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‘Isis is now considered more deadly than the Taliban’

Podcast: ‘Isis is now considered more deadly than the Taliban’

Reporter Rukmini Callimachi discusses how terrorist group’s decline has been overstated

A member loyal to Islamic State waves a flag in Raqqa in 2014. FIle photograph: Reuters

Declan Conlon

about 20 hours ago


‘World View’ is a weekly foreign affairs podcast from ‘The Irish Times’. Subscribe on Android, on Apple Podcasts, on Stitcher or on Soundcloud.

Is Islamic State really defeated, or “giving up”, as Iraqi prime minister Haider al-Abadi and US president Donald Trump have claimed?

On this week’s World View podcast we talk to Rukmini Callimachi, the New York Timesreporter whose coverage of the terror group also known as Isis has brought information about the organisation’s internal operations and characteristics to light.

And Callimachi warns that, although Islamic State’s territory has reduced in size by 98 per cent in Syria and Iraq, “I would not describe the caliphate as having been destroyed or having been lost”. In other places, it is growing in strength.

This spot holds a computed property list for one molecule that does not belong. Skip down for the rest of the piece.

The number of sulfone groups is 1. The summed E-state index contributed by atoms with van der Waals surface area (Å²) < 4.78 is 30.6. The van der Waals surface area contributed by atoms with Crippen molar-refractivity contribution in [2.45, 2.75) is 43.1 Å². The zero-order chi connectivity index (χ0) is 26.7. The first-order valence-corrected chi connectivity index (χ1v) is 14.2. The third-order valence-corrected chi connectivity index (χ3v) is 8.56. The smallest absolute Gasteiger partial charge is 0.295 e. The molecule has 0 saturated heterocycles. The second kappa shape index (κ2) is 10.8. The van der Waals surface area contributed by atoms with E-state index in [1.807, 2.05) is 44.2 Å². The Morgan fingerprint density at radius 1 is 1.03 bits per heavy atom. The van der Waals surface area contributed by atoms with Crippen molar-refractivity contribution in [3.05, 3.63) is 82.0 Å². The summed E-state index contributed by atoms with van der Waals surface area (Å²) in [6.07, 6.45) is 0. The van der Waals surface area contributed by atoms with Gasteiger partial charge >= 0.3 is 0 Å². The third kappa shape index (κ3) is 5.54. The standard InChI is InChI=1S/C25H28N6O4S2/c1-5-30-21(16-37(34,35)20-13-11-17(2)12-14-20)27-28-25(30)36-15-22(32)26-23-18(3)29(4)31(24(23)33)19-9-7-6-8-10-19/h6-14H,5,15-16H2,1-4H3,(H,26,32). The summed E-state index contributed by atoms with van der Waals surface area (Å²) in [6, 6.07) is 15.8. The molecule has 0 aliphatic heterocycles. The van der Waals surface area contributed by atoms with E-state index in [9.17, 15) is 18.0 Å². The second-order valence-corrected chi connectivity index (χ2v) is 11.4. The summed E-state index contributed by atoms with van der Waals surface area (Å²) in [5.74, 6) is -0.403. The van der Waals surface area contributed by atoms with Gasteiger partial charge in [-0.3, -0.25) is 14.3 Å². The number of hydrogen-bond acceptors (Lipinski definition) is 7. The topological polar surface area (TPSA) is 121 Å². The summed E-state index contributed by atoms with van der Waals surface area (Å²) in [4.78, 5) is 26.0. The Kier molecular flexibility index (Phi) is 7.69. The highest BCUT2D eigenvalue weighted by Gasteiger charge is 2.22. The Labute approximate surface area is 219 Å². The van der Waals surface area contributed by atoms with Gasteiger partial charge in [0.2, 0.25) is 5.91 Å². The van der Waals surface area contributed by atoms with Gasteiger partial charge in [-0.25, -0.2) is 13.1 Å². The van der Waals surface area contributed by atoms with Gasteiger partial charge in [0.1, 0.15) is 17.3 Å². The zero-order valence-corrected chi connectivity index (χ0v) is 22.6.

“In the country of Yemen, not too far away from Iraq and Syria, according to the US Pentagon the number of Isis fighters in the past year has doubled. In Afghanistan, where we’re used to hearing about the Taliban, Isis is now considered more deadly than the Taliban.”


Callimachi has been here before. She was in Mali in 2013, in a region an al-Qaeda-affiliated group had just been driven from. Osama Bin Laden was dead, and western governments were saying the organisation “had been decapitated”.

In a bank once used by al-Qaeda as their local police station, Callimachi found a cache of documents that challenged the prevailing view. “There I was picking up documents signed by the general manager of al-Qaeda giving detailed instructions to the fighters in Mali on exactly how to carry out their jihad.”

“I realised right away that the official narrative was wrong. It was dishonest and it was not in line with what the group was actually doing.”

Internal debate

The discovery changed Callimachi’s perspective on al-Qaeda in other ways. The documents revealed an intriguing internal debate on whether the destruction of a Unesco site in Timbuktu would help or harm its cause.

And today Isis also has internal debates about how it should behave, says Callimachi, especially when its attacks are responsible for the deaths of Sunni Muslims.

“The thing to keep in mind about all of these groups is that they’re being run by by human beings. Do we know of any organisation where people are 100 per cent on the same page?”

For Callimachi’s analysis of the state of Islamic State in 2018, listen to the podcast.

World View is hosted by Foreign Editor Chris Dooley.


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